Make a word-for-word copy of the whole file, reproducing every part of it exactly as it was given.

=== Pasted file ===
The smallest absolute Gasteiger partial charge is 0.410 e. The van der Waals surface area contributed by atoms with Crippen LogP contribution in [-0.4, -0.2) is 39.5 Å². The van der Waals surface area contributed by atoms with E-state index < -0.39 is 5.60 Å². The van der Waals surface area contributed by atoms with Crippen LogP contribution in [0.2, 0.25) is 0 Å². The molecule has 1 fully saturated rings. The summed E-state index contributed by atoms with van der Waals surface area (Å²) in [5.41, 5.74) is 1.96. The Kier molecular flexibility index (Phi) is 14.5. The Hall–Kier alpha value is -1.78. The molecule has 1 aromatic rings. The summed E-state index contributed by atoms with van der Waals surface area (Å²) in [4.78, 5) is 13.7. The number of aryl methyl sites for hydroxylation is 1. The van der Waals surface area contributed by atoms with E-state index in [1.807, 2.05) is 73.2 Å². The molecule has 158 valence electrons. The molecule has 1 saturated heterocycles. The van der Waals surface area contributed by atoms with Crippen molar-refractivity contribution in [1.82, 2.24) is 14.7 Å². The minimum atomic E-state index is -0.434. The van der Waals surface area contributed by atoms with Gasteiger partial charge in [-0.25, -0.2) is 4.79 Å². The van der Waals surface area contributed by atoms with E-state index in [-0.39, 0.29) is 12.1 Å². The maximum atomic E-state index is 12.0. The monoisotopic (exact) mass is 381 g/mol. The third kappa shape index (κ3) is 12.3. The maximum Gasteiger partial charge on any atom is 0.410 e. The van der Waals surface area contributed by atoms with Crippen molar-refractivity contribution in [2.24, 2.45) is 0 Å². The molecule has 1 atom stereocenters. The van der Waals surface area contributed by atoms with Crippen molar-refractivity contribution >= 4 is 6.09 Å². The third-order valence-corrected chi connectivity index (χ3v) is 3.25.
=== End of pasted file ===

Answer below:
The smallest absolute Gasteiger partial charge is 0.410 e. The van der Waals surface area contributed by atoms with Crippen LogP contribution in [-0.4, -0.2) is 39.5 Å². The van der Waals surface area contributed by atoms with E-state index < -0.39 is 5.60 Å². The van der Waals surface area contributed by atoms with Crippen LogP contribution in [0.2, 0.25) is 0 Å². The molecule has 1 fully saturated rings. The summed E-state index contributed by atoms with van der Waals surface area (Å²) in [5.41, 5.74) is 1.96. The Kier molecular flexibility index (Phi) is 14.5. The Hall–Kier alpha value is -1.78. The molecule has 1 aromatic rings. The summed E-state index contributed by atoms with van der Waals surface area (Å²) in [4.78, 5) is 13.7. The number of aryl methyl sites for hydroxylation is 1. The van der Waals surface area contributed by atoms with E-state index in [1.807, 2.05) is 73.2 Å². The molecule has 158 valence electrons. The molecule has 1 saturated heterocycles. The van der Waals surface area contributed by atoms with Crippen molar-refractivity contribution in [1.82, 2.24) is 14.7 Å². The minimum atomic E-state index is -0.434. The van der Waals surface area contributed by atoms with Gasteiger partial charge in [-0.25, -0.2) is 4.79 Å². The van der Waals surface area contributed by atoms with E-state index in [-0.39, 0.29) is 12.1 Å². The maximum atomic E-state index is 12.0. The monoisotopic (exact) mass is 381 g/mol. The third kappa shape index (κ3) is 12.3. The maximum Gasteiger partial charge on any atom is 0.410 e. The van der Waals surface area contributed by atoms with Crippen molar-refractivity contribution in [2.24, 2.45) is 0 Å². The molecule has 1 atom stereocenters. The van der Waals surface area contributed by atoms with Crippen molar-refractivity contribution >= 4 is 6.09 Å². The third-order valence-corrected chi connectivity index (χ3v) is 3.25.